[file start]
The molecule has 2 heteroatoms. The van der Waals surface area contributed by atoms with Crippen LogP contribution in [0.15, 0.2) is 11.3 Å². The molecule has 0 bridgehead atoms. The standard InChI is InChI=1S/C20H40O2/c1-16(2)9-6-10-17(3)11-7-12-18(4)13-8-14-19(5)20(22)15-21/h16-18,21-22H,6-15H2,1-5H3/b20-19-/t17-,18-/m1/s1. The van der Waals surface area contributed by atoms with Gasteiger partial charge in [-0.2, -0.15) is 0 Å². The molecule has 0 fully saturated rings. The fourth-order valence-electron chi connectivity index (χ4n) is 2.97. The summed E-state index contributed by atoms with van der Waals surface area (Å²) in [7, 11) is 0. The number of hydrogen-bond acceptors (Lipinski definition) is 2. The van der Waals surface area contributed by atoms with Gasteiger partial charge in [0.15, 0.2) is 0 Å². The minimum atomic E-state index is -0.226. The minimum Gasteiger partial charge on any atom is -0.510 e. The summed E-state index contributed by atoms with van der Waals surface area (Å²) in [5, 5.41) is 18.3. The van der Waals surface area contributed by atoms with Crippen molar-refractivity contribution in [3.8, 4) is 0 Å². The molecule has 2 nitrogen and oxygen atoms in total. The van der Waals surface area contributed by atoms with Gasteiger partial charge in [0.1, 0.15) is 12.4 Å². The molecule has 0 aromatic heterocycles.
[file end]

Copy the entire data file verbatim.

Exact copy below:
The molecule has 2 heteroatoms. The van der Waals surface area contributed by atoms with Crippen LogP contribution in [0.15, 0.2) is 11.3 Å². The molecule has 0 bridgehead atoms. The standard InChI is InChI=1S/C20H40O2/c1-16(2)9-6-10-17(3)11-7-12-18(4)13-8-14-19(5)20(22)15-21/h16-18,21-22H,6-15H2,1-5H3/b20-19-/t17-,18-/m1/s1. The van der Waals surface area contributed by atoms with Gasteiger partial charge in [-0.2, -0.15) is 0 Å². The molecule has 0 fully saturated rings. The fourth-order valence-electron chi connectivity index (χ4n) is 2.97. The summed E-state index contributed by atoms with van der Waals surface area (Å²) in [7, 11) is 0. The number of hydrogen-bond acceptors (Lipinski definition) is 2. The van der Waals surface area contributed by atoms with Gasteiger partial charge in [0.15, 0.2) is 0 Å². The minimum atomic E-state index is -0.226. The minimum Gasteiger partial charge on any atom is -0.510 e. The summed E-state index contributed by atoms with van der Waals surface area (Å²) in [5, 5.41) is 18.3. The van der Waals surface area contributed by atoms with Crippen molar-refractivity contribution in [3.8, 4) is 0 Å². The molecule has 2 nitrogen and oxygen atoms in total. The van der Waals surface area contributed by atoms with Gasteiger partial charge in [0.1, 0.15) is 12.4 Å². The molecule has 0 aromatic heterocycles.